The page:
I am glad that you also touched on the finances of each project as so many elders are living on limited income.
    Thanks for all you are doing.
    in peace and gratitude, ariel

    1. Hi Ariel,

      Always a pleasure to hear from you. Yes, I think the video of the woman who is 95 is indeed inspiring. The moment I saw the video I was hooked. I just had to let more people know and show the vitality of this amazing woman. Thanks for checking in.


  4. It is good to know these programs exist. I’d certainly like to see more of them around my area. Our office deals with seniors on a daily basis and many have the mind set that they are now old and will simply deteriorate. It is clearly visible that the ones (these are peeps in their 80’s) who get out more are in much better health. Yet the home plan you describe with the phone contact is invaluable for those who can’t get out.

    1. Hi Dianne,
      I agree with you that ideally more seniors should go to the gym and exercise. Going to the gym not only encourages good physical health but it is also great for social interaction. This can impact in a very positive way an older person’s state of mind. By connecting with other people they are less likely to experience loneliness, which in some cases has proven to be the cause of conditions like back pain. Having said that, we need to recognize that for some seniors going to the gym is out of the question. Thus, a home-based program supported by phone contact is a good solution. Thanks so much for checking in.

  5. Hello Thabo,
    You have written a great article, it was really interesting to read it and learn about the outcome of the study. It is very relieving to hear that physical activity is taken more and more seriously within the health care. The pharmaceutical treatment is not curing the people, mostly only the symptoms are treated. Exercises are proven to be one of the most powerful methods of helping the body to heal itself. Physical activity prevents chronical diseases and can even be life-prolonging.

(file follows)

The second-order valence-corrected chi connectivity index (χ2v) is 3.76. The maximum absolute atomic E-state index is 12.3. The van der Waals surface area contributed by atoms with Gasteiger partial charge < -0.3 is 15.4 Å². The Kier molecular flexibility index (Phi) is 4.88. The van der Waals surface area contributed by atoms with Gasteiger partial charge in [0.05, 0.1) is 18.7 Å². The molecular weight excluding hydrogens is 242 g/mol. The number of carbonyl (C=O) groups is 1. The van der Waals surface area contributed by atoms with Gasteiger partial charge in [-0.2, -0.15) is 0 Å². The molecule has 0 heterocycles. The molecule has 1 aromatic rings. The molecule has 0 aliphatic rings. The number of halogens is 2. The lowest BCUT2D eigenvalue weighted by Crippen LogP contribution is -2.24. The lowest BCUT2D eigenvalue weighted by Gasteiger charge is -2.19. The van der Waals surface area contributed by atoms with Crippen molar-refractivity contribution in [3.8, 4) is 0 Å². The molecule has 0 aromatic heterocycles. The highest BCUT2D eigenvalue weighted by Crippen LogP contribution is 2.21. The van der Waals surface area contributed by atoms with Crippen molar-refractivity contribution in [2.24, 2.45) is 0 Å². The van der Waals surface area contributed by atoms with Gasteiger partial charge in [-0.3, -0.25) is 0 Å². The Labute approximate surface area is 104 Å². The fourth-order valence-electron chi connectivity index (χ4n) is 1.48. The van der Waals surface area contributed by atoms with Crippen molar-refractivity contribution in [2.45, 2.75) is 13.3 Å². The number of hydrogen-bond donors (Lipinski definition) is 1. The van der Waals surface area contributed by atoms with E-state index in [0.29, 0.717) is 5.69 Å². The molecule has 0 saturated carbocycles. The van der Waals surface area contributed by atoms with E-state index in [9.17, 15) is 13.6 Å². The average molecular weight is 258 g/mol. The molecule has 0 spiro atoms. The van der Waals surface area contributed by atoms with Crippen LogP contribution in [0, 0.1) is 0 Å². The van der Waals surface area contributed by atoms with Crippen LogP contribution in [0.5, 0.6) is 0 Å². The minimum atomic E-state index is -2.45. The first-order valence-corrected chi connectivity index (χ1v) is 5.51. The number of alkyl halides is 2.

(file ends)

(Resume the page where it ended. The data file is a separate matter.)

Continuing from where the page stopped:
As you said in the article, some people don’t want or can’t leave their house for going to a gym. It’s, therefore, a great possibility to do a home-based program, even if gym would be better. The biggest challenge is though to motivate people who have never done any exercises before, or who have got pain and don’t want to do any exercises even if it would be pain releasing.


    1. Hi Pernilla,
      Maintaining the motivation to adhere to regular physical activity is a challenge for many older adults. I think that’s why it’s important to consider what kind of program will encourage older adults to keep exercising. For some a gym-based program makes sense, but for others a home-based program would be a more appealing and more effective option. I’m glad you enjoyed the post. Thanks for checking in.


  6. Hello Thabo,
    Since I am getting up in the years with health restrictions I can relate to this post extremely well, I do feel the elderly folks who are able to join a class should do so to keep in shape but also for social interaction.

    I exercise daily sometimes at home and sometimes at the YMCA, but I find exercising at the YMCA is more enjoyable when I am doing it with other people than alone.

    I like the home exercise program with phone support, I think everyone needs a good support system and this phone support program would appeal to many elderly people who are not bold enough to join a gym or YMCA.

    Great Information love this post

    1. Hi Jeff,
      I do agree with you that social interaction is just as important as physical health to one’s overall well-being. I think for most people exercising at the gym is a great solution to staying fit and also engaging with others. For some people, though, going to the gym is not an option they want to take. Yet they need to stay healthy. This is how the concept of home-based exercise program with a telephone follow up came to be. I’m glad you enjoyed the post. Thanks for checking in.


  7. I am one to also encourage the elderly to exercise. However, sometimes no matter what you do or say, some just will not do it. I do not stop promoting it though! I fully believe in how exercise can help the elderly. I am a retired Rehab nurse and have seen firsthand how exercise promotes independency especially after a trauma, stroke, joint replacement or brain injury. It is amazing.

    1. Hello Cynthia,
      You’re right. Despite the health benefits of physical activity and the risks of physical inactivity, many adults don’t engage in sufficient physical activity to achieve health benefits. This is why something like Yoga Laughter, a program that elicits positive emotions through simulated laughter, is now creating a buzz as way of helping the elderly stick to exercise routine. Thanks for checking in.